The Commercial Case Law Index is a collection of judgments from African countries on topics relating to commercial legal practice. The collection aims to provide a snapshot of commercial legal practice in a country, rather than present solely traditionally "reportable" cases. The index currently covers 400 judgments from Uganda, Tanzania, Nigeria, Ghana and South Africa.
Get started on finding judgments that are relevant to you by browsing the topic list on the left of the screen. Click the arrows next to the topic names to reveal a detailed list of sub-topics. Most judgments are accompanied by a short summary written by subject-matter expert postgraduate students from the University of Cape Town.
The respondent refused to accept the principle of simple interest. The appellant declined to pay compound interest. The dispute was taken to court for resolution. The liability whether to pay compound or simple interest can only commence from the date when the dispute whether to pay that interest is resolved.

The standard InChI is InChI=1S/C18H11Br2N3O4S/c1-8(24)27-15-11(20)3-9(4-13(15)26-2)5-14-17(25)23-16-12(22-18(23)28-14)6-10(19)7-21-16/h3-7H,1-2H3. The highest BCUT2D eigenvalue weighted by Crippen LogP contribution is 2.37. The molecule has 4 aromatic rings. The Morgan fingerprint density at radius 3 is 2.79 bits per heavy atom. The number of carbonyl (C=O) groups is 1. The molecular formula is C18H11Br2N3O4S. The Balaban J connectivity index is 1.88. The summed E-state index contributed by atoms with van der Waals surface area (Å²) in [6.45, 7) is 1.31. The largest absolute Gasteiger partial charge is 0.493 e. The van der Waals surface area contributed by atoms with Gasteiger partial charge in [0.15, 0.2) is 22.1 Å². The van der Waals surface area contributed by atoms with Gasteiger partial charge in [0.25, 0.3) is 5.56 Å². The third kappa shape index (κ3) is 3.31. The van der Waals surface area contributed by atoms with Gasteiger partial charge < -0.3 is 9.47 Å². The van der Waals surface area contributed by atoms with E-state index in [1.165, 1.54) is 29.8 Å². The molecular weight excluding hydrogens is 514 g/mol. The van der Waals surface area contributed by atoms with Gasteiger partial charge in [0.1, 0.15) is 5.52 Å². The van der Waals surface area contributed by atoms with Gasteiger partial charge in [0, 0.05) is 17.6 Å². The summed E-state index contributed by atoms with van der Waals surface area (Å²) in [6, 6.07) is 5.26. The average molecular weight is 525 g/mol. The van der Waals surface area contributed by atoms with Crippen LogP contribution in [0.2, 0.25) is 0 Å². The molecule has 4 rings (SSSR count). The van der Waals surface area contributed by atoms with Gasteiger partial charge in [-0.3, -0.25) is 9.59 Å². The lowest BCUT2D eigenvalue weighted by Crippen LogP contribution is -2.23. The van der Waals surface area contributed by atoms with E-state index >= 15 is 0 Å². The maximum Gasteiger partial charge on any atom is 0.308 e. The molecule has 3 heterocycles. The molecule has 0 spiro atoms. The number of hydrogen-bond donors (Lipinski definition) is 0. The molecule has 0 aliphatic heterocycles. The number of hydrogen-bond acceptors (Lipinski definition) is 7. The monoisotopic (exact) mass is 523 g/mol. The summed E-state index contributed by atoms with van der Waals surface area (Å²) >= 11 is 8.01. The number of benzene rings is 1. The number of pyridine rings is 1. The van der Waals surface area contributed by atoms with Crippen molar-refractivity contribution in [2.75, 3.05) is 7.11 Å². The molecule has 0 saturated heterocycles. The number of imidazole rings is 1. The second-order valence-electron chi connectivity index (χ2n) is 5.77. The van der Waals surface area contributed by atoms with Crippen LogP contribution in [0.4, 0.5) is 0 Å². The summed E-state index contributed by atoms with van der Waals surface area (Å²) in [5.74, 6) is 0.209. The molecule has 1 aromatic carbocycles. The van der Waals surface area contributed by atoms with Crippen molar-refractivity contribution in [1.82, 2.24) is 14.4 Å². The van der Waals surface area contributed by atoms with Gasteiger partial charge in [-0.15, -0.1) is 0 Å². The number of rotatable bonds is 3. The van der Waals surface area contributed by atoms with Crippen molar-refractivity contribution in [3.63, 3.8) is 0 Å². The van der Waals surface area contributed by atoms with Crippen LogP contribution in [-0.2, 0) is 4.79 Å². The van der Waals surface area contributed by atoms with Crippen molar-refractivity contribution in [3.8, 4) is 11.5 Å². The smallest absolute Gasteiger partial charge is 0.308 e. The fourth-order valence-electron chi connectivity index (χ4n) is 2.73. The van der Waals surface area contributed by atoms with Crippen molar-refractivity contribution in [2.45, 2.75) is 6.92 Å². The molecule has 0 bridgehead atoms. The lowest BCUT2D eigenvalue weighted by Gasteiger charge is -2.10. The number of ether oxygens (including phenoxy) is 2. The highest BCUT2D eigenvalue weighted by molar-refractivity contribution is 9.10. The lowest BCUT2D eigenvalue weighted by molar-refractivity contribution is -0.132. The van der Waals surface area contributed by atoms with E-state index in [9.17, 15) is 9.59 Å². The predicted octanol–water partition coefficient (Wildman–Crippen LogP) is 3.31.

The court held that when determining which interest to use a clear distinction needs to be made between the reasons for awarding a simple interest and those that justify an award of compound interest in legal proceedings. A simple interest arises invariably when a party which is liable or owes money fails to pay what is due before or on the date agreed, stipulated, implied. The court exercises its discretion as to the rate and date when interest shall be paid.
However, the award of compound interest depends on other different criteria beside the discretion of court. Compound interest is not founded simply on the mere fact of indebtedness nor on the date the principal debt becomes due nor on the duration it has taken to pay since accruing. It is based on one or more of a multiplicity of reasons such as the law applicable to the transaction, the nature of the business transacted or agreed between the parties, the construction of the agreement or contract made between the parties, the trade custom of the business out of which the indebtedness arose, intentions of the parties or the consequences of the commercial transaction that was concluded between them.